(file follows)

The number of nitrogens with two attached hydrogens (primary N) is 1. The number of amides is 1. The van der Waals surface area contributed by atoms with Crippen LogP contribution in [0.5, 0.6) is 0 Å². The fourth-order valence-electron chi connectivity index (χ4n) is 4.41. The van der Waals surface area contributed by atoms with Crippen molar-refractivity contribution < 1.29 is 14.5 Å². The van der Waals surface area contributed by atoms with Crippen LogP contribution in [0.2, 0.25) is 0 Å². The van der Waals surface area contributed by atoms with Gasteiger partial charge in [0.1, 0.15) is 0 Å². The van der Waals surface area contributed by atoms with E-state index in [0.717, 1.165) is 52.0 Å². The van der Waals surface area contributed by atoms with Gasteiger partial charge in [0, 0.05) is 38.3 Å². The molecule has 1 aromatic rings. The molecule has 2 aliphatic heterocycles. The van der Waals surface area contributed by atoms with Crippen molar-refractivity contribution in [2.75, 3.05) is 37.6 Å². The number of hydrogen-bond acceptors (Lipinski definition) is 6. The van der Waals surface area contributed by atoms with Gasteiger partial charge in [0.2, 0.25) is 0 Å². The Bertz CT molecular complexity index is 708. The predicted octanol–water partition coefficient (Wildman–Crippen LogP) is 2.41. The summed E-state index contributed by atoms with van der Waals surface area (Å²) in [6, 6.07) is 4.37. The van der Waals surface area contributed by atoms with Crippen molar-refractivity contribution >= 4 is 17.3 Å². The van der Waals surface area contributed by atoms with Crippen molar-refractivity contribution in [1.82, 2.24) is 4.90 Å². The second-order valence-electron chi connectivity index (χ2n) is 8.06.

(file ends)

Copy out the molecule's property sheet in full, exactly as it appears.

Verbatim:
The number of nitrogens with two attached hydrogens (primary N) is 1. The number of amides is 1. The van der Waals surface area contributed by atoms with Crippen LogP contribution in [0.5, 0.6) is 0 Å². The fourth-order valence-electron chi connectivity index (χ4n) is 4.41. The van der Waals surface area contributed by atoms with Crippen molar-refractivity contribution < 1.29 is 14.5 Å². The van der Waals surface area contributed by atoms with Crippen LogP contribution in [0.2, 0.25) is 0 Å². The van der Waals surface area contributed by atoms with Gasteiger partial charge in [0.1, 0.15) is 0 Å². The van der Waals surface area contributed by atoms with E-state index in [0.717, 1.165) is 52.0 Å². The van der Waals surface area contributed by atoms with Gasteiger partial charge in [0, 0.05) is 38.3 Å². The molecule has 1 aromatic rings. The molecule has 2 aliphatic heterocycles. The van der Waals surface area contributed by atoms with Crippen molar-refractivity contribution in [2.75, 3.05) is 37.6 Å². The number of hydrogen-bond acceptors (Lipinski definition) is 6. The van der Waals surface area contributed by atoms with Gasteiger partial charge in [0.2, 0.25) is 0 Å². The Bertz CT molecular complexity index is 708. The predicted octanol–water partition coefficient (Wildman–Crippen LogP) is 2.41. The summed E-state index contributed by atoms with van der Waals surface area (Å²) in [6, 6.07) is 4.37. The van der Waals surface area contributed by atoms with Crippen molar-refractivity contribution >= 4 is 17.3 Å². The van der Waals surface area contributed by atoms with Crippen molar-refractivity contribution in [1.82, 2.24) is 4.90 Å². The second-order valence-electron chi connectivity index (χ2n) is 8.06.